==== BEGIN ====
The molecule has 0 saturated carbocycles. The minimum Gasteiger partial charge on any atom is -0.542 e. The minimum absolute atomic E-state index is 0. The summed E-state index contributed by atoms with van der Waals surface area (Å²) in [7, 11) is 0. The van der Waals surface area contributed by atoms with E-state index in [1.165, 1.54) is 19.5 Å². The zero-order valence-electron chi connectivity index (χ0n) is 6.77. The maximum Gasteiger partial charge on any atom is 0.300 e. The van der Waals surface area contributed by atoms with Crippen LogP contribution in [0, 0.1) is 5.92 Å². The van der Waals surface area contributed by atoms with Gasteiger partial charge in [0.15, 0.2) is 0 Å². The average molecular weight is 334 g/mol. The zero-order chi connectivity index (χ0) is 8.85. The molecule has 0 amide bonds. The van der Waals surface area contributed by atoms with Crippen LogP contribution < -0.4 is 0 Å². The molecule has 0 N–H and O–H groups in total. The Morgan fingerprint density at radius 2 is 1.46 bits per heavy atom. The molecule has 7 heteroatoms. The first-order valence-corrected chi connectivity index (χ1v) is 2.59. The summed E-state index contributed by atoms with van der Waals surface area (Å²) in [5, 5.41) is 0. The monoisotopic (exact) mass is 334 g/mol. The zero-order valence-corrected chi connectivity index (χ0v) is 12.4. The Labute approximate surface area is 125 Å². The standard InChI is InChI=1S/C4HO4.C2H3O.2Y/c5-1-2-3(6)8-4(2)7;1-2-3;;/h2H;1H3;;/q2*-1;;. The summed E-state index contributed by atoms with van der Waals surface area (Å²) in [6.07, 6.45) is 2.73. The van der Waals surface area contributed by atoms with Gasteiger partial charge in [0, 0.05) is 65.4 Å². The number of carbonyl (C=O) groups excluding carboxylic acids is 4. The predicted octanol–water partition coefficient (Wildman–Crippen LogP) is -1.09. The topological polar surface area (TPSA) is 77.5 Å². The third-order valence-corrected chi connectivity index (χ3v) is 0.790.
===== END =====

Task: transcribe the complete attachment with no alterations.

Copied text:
The molecule has 0 saturated carbocycles. The minimum Gasteiger partial charge on any atom is -0.542 e. The minimum absolute atomic E-state index is 0. The summed E-state index contributed by atoms with van der Waals surface area (Å²) in [7, 11) is 0. The van der Waals surface area contributed by atoms with E-state index in [1.165, 1.54) is 19.5 Å². The zero-order valence-electron chi connectivity index (χ0n) is 6.77. The maximum Gasteiger partial charge on any atom is 0.300 e. The van der Waals surface area contributed by atoms with Crippen LogP contribution in [0, 0.1) is 5.92 Å². The van der Waals surface area contributed by atoms with Gasteiger partial charge in [0.15, 0.2) is 0 Å². The average molecular weight is 334 g/mol. The zero-order chi connectivity index (χ0) is 8.85. The molecule has 0 amide bonds. The van der Waals surface area contributed by atoms with Crippen LogP contribution < -0.4 is 0 Å². The molecule has 0 N–H and O–H groups in total. The Morgan fingerprint density at radius 2 is 1.46 bits per heavy atom. The molecule has 7 heteroatoms. The first-order valence-corrected chi connectivity index (χ1v) is 2.59. The summed E-state index contributed by atoms with van der Waals surface area (Å²) in [5, 5.41) is 0. The monoisotopic (exact) mass is 334 g/mol. The zero-order valence-corrected chi connectivity index (χ0v) is 12.4. The Labute approximate surface area is 125 Å². The standard InChI is InChI=1S/C4HO4.C2H3O.2Y/c5-1-2-3(6)8-4(2)7;1-2-3;;/h2H;1H3;;/q2*-1;;. The summed E-state index contributed by atoms with van der Waals surface area (Å²) in [6.07, 6.45) is 2.73. The van der Waals surface area contributed by atoms with Gasteiger partial charge in [0, 0.05) is 65.4 Å². The number of carbonyl (C=O) groups excluding carboxylic acids is 4. The predicted octanol–water partition coefficient (Wildman–Crippen LogP) is -1.09. The topological polar surface area (TPSA) is 77.5 Å². The third-order valence-corrected chi connectivity index (χ3v) is 0.790.